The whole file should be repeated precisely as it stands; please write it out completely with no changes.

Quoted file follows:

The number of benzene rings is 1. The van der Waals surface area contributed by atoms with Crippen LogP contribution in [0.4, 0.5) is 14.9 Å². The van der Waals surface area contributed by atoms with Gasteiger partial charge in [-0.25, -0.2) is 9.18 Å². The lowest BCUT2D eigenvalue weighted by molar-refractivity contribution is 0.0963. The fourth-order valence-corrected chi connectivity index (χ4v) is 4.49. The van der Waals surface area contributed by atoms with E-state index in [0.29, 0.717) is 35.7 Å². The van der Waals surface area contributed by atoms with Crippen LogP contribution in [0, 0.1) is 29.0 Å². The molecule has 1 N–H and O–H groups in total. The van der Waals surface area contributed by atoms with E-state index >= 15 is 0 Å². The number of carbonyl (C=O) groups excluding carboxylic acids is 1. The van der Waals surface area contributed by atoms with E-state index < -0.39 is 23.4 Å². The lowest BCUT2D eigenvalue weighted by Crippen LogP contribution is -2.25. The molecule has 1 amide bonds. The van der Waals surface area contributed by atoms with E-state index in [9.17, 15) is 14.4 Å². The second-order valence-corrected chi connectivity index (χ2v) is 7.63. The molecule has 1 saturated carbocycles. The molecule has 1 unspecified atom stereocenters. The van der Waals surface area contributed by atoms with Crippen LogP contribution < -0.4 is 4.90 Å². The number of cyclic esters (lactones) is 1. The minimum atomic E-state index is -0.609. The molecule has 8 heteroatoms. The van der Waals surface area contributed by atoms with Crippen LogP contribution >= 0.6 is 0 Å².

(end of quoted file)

The number of benzene rings is 1. The van der Waals surface area contributed by atoms with Crippen LogP contribution in [0.4, 0.5) is 14.9 Å². The van der Waals surface area contributed by atoms with Gasteiger partial charge in [-0.25, -0.2) is 9.18 Å². The lowest BCUT2D eigenvalue weighted by molar-refractivity contribution is 0.0963. The fourth-order valence-corrected chi connectivity index (χ4v) is 4.49. The van der Waals surface area contributed by atoms with E-state index in [0.29, 0.717) is 35.7 Å². The van der Waals surface area contributed by atoms with Crippen LogP contribution in [0, 0.1) is 29.0 Å². The molecule has 1 N–H and O–H groups in total. The van der Waals surface area contributed by atoms with E-state index >= 15 is 0 Å². The number of carbonyl (C=O) groups excluding carboxylic acids is 1. The van der Waals surface area contributed by atoms with E-state index < -0.39 is 23.4 Å². The lowest BCUT2D eigenvalue weighted by Crippen LogP contribution is -2.25. The molecule has 1 amide bonds. The van der Waals surface area contributed by atoms with E-state index in [9.17, 15) is 14.4 Å². The second-order valence-corrected chi connectivity index (χ2v) is 7.63. The molecule has 1 saturated carbocycles. The molecule has 1 unspecified atom stereocenters. The van der Waals surface area contributed by atoms with Crippen LogP contribution < -0.4 is 4.90 Å². The number of cyclic esters (lactones) is 1. The minimum atomic E-state index is -0.609. The molecule has 8 heteroatoms. The van der Waals surface area contributed by atoms with Crippen LogP contribution >= 0.6 is 0 Å².